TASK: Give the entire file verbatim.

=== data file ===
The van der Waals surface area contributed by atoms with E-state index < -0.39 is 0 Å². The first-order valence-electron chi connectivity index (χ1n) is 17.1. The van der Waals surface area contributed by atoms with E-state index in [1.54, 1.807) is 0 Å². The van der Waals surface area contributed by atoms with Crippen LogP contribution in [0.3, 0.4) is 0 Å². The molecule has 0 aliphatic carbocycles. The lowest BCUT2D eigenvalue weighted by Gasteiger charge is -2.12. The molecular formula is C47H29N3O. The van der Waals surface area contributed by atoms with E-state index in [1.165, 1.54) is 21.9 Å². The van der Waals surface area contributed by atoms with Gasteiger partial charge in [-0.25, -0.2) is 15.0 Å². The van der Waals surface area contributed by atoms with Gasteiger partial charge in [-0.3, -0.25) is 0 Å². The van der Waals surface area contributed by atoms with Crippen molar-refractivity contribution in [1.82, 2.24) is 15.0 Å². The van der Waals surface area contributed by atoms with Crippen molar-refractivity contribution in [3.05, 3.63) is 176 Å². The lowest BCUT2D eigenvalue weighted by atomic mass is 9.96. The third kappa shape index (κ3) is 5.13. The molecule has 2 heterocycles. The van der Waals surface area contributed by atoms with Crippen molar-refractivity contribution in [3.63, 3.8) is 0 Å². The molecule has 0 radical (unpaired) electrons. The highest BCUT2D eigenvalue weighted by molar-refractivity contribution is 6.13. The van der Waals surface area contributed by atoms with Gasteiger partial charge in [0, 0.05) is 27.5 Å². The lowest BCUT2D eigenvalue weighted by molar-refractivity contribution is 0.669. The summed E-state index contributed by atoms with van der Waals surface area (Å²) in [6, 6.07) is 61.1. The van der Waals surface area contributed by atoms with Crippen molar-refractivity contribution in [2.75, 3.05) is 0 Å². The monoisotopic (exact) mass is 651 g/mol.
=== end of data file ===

The van der Waals surface area contributed by atoms with E-state index < -0.39 is 0 Å². The first-order valence-electron chi connectivity index (χ1n) is 17.1. The van der Waals surface area contributed by atoms with E-state index in [1.54, 1.807) is 0 Å². The van der Waals surface area contributed by atoms with Crippen LogP contribution in [0.3, 0.4) is 0 Å². The molecule has 0 aliphatic carbocycles. The lowest BCUT2D eigenvalue weighted by Gasteiger charge is -2.12. The molecular formula is C47H29N3O. The van der Waals surface area contributed by atoms with E-state index in [1.165, 1.54) is 21.9 Å². The van der Waals surface area contributed by atoms with Gasteiger partial charge in [-0.25, -0.2) is 15.0 Å². The van der Waals surface area contributed by atoms with Gasteiger partial charge in [-0.3, -0.25) is 0 Å². The van der Waals surface area contributed by atoms with Crippen molar-refractivity contribution in [1.82, 2.24) is 15.0 Å². The van der Waals surface area contributed by atoms with Crippen molar-refractivity contribution in [3.05, 3.63) is 176 Å². The lowest BCUT2D eigenvalue weighted by atomic mass is 9.96. The third kappa shape index (κ3) is 5.13. The molecule has 2 heterocycles. The van der Waals surface area contributed by atoms with Crippen molar-refractivity contribution in [3.63, 3.8) is 0 Å². The molecule has 0 radical (unpaired) electrons. The highest BCUT2D eigenvalue weighted by molar-refractivity contribution is 6.13. The van der Waals surface area contributed by atoms with Gasteiger partial charge in [0, 0.05) is 27.5 Å². The lowest BCUT2D eigenvalue weighted by molar-refractivity contribution is 0.669. The summed E-state index contributed by atoms with van der Waals surface area (Å²) in [6, 6.07) is 61.1. The van der Waals surface area contributed by atoms with Crippen molar-refractivity contribution in [2.75, 3.05) is 0 Å². The monoisotopic (exact) mass is 651 g/mol.